What sorts of things do you typically enjoy writing songs about?  
PATRICK: Love. Dance parties. Enjoying life. Good clean fun.

JIMMY: Fun songs.  Honest songs. Songs you can dance to. Songs that make people move and shout. Songs that let you forget about the news of the world for a few minutes.

I’ve heard people say that playing and writing music is therapeutic to them.  Have you ever found this to be true?
PATRICK: Definitely. The voices stop when I write. The voices of past presidents. A break from Franklin Pierce is always particularly welcome. Great hair. Total jackass.

JIMMY: Working on new songs with the band is more therapeutic for me than writing them. As a bass player my songs are usually just a skeleton with some lyrics. It’s not until all the band members add their own parts that it becomes a song. It’s exciting because I never know what the final product is going to sound like until they add their magic. Playing is definitely therapeutic, my ego craves applause. It’s nourishing.

Does it annoy you or distract you at all to see some of your audience members fondling their phones while you’re up on stage performing?
PATRICK: We’ve been lucky in that we don't see a lot of that. What we see is mostly smiles, which is really nice. Every once in a while somebody takes a picture, but that's nice too. Somebody thinks enough of you to want to take your picture. What's not to like about that?

JIMMY: Not a problem at our shows. Most people are dancing or jumping around. Cameras are fine. I like to see pictures of us.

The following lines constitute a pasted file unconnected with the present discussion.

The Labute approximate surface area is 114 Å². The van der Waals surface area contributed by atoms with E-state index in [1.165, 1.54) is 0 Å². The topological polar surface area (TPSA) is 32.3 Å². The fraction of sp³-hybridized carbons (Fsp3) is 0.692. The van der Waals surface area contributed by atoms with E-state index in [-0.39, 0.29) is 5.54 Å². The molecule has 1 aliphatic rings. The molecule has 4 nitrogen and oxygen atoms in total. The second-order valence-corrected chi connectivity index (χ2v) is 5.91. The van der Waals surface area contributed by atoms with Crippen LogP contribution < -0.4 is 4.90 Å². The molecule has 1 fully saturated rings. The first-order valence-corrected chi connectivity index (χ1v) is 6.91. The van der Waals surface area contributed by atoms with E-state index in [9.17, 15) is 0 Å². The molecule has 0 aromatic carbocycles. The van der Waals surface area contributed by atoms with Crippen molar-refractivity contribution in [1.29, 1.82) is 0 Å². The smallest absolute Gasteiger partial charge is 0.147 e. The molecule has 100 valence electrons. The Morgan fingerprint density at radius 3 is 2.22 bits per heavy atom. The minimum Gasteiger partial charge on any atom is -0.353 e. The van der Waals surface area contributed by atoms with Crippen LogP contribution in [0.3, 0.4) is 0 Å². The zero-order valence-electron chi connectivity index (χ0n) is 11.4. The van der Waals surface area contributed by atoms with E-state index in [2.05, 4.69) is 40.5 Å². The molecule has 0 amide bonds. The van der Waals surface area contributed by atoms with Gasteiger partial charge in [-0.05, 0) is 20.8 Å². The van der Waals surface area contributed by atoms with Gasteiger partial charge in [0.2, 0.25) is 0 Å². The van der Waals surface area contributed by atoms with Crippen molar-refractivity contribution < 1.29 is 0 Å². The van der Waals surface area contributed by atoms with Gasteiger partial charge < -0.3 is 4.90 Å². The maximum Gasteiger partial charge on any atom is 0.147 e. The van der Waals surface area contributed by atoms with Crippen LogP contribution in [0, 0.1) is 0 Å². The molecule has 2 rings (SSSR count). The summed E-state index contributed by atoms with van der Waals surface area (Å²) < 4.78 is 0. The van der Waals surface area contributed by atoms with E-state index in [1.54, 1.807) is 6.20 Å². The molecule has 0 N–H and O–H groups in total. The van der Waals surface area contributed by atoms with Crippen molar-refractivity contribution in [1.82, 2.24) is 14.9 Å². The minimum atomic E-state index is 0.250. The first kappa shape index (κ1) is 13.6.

After one of your shows, what sort of feeling or sentiment do you hope your audience walks away with?  
PATRICK: I hope people walk away feeling like they've made a new bunch of friends that they love to dance with.

JIMMY: Leave them wanting more. Elated. Spent. Hopefully telling their friends about us the next day. We want to be on their “guaranteed good time” list.

What is your favorite album to listen to from start to finish?
PATRICK: Sam Cooke - One Night Stand: Live at the Harlem Square Club. The world's greatest record.

JIMMY: Jerry Lee Lewis - Live at the Star Club. Pure Rock & Roll from start to finish.  It’s tough to pick albums because most of my very favorite music came out on 45’s. At the time albums had a lot of filler on them. Rock & Roll, Rhythm & Blues, country & soul from the late 40’s until the early 70’s is my favorite kind of music.  I like to listen to Dave the Spazz from start to finish every week on WFMU.

What’s the best advice anyone has ever given you that you still follow to this day?
PATRICK: If you can see them from behind, marry her.

JIMMY: Don’t overplay.

What is the best way people can hear and get a hold of your music?
Our music can be found on:  Bandcamp: thefoxsisters.bandcamp.com

Our activities can be found on:  Facebook: facebook.com/TheFoxSisters/

We can be contacted via email: foxsistersband@gmail.com

What lies ahead for the band in 2016?
PATRICK: More good times. We plan to put out our second album soon, and will be appearing live regularly.

JIMMY: We will be playing several shows with the Rochester R&R/R&B Revue. That is The Fox Sisters along with our friends The Televisionaries and The Temptators. All powerhouse bands who aim to entertain. Hopefully some shows will be recorded to come out as a live record.  We have a lot of new songs that will be recorded for our second record. Until then, just playing and trying to show people a good time.